Farmer speaks out after fly-tippers set fire to building waste on his Great Chishill land

The fly-tipped rubbish dumped on Rectory Farm in Great Chishill was set on fire. Picture: Robert Law

The fly-tipped rubbish dumped on Rectory Farm in Great Chishill was set on fire. Picture: Robert Law - Credit: Archant

A farmer has said he wasn’t surprised to learn fly-tippers had targeted his Great Chishill farm because of how often this type of crime is happening in the area.

At around 10pm on Monday night, fire crews from Sawston and Royston went to Rectory Farm in Great Chishill after being alerted to a report of fly-tipped rubbish being set alight.

Robert Law, who owns the farm, said: “I got a call from the fire service saying possibly building materials had been dumped in the farm entrance.

“The material was set on fire after being tipped which necessitated the fire brigade being called as, due to the proximity of the nearby road, there was a considerable risk to passing traffic due to drifting smoke.

“It wasn’t a great surprise. This is the fourth incident of fly-tipping in the area recently, and I had a load of stuff dumped at another site last month. “It’s the cost and the hassle that causes the most problems, You can’t just dig a hole and bury the waste in it, you have to pay to sort it out. It was building materials – so there could be dangerous, noxious substances in there.

“The weather is wet so I wouldn’t be doing land work, but there’s still sheep to feed, and all sorts of stuff to keep on top of and now I can’t do any of that, as I need to sort this out.

“Hopefully there won’t be any lasting damage. It has been tipped in the entrance, so we need to clear it so we can get in.”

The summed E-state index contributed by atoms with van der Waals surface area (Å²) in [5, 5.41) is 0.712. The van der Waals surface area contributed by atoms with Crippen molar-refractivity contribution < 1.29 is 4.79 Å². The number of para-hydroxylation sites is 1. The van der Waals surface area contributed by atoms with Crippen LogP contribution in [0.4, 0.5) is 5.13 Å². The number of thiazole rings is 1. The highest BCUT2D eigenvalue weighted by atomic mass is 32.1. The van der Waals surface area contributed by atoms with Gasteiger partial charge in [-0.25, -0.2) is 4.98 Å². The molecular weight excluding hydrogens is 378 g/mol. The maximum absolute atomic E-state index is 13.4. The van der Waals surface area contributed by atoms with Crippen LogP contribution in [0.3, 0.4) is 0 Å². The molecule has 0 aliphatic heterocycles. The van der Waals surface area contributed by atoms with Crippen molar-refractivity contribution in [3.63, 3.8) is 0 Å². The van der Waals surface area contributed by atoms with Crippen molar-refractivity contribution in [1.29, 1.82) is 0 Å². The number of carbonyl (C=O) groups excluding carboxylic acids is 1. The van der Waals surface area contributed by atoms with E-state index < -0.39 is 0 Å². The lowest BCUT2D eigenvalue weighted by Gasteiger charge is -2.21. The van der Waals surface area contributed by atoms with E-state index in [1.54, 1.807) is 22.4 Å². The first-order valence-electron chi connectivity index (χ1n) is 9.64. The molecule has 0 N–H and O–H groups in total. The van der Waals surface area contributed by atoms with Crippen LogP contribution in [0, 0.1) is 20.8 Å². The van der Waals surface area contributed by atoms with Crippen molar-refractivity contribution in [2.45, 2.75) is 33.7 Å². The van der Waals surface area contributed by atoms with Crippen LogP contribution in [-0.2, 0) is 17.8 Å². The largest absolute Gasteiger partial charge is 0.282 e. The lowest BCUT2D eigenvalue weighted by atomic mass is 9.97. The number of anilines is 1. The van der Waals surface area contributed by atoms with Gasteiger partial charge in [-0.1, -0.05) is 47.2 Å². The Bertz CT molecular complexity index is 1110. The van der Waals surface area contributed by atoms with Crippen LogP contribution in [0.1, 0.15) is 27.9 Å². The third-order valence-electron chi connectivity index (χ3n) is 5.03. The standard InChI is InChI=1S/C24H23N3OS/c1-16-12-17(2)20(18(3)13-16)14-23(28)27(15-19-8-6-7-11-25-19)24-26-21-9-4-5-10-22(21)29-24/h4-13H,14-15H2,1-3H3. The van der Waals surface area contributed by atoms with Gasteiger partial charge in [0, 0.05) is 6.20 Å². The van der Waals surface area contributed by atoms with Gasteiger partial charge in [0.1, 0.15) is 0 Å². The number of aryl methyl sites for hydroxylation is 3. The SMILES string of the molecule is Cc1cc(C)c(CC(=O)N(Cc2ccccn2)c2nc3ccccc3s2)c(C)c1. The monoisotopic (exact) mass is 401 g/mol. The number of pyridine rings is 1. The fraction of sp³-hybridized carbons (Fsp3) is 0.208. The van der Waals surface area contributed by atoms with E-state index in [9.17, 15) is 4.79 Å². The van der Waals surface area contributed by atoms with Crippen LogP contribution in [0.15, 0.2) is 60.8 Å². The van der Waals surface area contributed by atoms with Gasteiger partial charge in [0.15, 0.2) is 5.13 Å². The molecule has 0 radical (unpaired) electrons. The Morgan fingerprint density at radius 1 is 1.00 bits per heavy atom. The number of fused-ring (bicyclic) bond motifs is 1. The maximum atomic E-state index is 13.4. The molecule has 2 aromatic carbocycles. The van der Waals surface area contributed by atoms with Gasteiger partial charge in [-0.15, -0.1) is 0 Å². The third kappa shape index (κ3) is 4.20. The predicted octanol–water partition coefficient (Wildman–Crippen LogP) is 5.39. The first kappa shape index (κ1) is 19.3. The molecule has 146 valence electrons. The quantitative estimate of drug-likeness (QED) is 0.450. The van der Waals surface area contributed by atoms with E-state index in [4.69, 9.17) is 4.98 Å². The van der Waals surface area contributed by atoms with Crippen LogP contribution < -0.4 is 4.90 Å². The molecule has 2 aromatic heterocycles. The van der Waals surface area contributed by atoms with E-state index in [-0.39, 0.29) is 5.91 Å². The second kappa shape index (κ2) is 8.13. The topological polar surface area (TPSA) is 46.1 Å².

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Mr Law became a farmer after trying it out during school work experience in Newmarket. He moved to the Royston area 37 years ago, and now owns Thrift Farm near Royston and Chrishall Grange as well as Rectory Farm.

He said: “It’s the best time of year out there on the farm at the moment and now this has happened. These fly-tippers are turning this beautiful part of the country into an absolute eyesore.”

South Cambs District Council get around 600 reports of fly-tipping a year and are working on tackling the problem.

A South Cambs spokesman said: “We are aware of the incident at Rectory Farm in Great Chishill, we got a report from the landowner that a lorry load of building waste had been flytipped near the entrance of the farm with some waste potentially encroaching onto the highway.

“An officer is attending to inspect the waste and see if there is any evidence which could lead to finding those responsible.”

A spokeswoman from Cambridgeshire fire service said: “On Monday at 10.09pm, one crew from Royston and one crew from Sawston were called to a fire on New Road, Great Chishill.

“Crews arrived to find fly-tipped rubbish had been set alight.

“Using two hose reels, firefighters extinguished the fire, before returning to their stations by 1.30pm.

“The area was re-inspected at 9am on Tuesday, and the cause of the fire was deliberate.”

Anyone with information should contact police by calling 101, submitting an online report at or you can call Crimestoppers on 0800 555 111.

To report fly-tipping in South Cambridgeshire go to